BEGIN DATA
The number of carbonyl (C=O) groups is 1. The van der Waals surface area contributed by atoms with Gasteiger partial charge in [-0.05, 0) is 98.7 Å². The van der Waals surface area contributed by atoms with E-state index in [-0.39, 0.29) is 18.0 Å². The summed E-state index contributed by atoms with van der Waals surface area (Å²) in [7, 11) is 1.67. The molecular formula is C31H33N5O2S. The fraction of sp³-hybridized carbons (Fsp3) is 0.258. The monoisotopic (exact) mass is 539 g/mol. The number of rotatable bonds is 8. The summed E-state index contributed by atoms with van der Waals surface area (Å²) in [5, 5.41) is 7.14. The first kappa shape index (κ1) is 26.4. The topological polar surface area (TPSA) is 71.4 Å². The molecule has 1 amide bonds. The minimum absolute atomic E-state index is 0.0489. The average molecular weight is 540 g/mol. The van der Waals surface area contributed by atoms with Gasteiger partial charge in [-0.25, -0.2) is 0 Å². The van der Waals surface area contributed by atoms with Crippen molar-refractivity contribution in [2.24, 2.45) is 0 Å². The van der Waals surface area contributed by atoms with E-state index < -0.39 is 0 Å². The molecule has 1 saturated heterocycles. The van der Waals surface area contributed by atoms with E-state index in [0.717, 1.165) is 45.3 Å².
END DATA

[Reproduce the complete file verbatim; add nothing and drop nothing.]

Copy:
The number of carbonyl (C=O) groups is 1. The van der Waals surface area contributed by atoms with Gasteiger partial charge in [-0.05, 0) is 98.7 Å². The van der Waals surface area contributed by atoms with E-state index in [-0.39, 0.29) is 18.0 Å². The summed E-state index contributed by atoms with van der Waals surface area (Å²) in [7, 11) is 1.67. The molecular formula is C31H33N5O2S. The fraction of sp³-hybridized carbons (Fsp3) is 0.258. The monoisotopic (exact) mass is 539 g/mol. The number of rotatable bonds is 8. The summed E-state index contributed by atoms with van der Waals surface area (Å²) in [5, 5.41) is 7.14. The first kappa shape index (κ1) is 26.4. The topological polar surface area (TPSA) is 71.4 Å². The molecule has 1 amide bonds. The minimum absolute atomic E-state index is 0.0489. The average molecular weight is 540 g/mol. The van der Waals surface area contributed by atoms with Gasteiger partial charge in [-0.25, -0.2) is 0 Å². The van der Waals surface area contributed by atoms with Crippen molar-refractivity contribution in [2.24, 2.45) is 0 Å². The van der Waals surface area contributed by atoms with E-state index < -0.39 is 0 Å². The molecule has 1 saturated heterocycles. The van der Waals surface area contributed by atoms with E-state index in [0.717, 1.165) is 45.3 Å².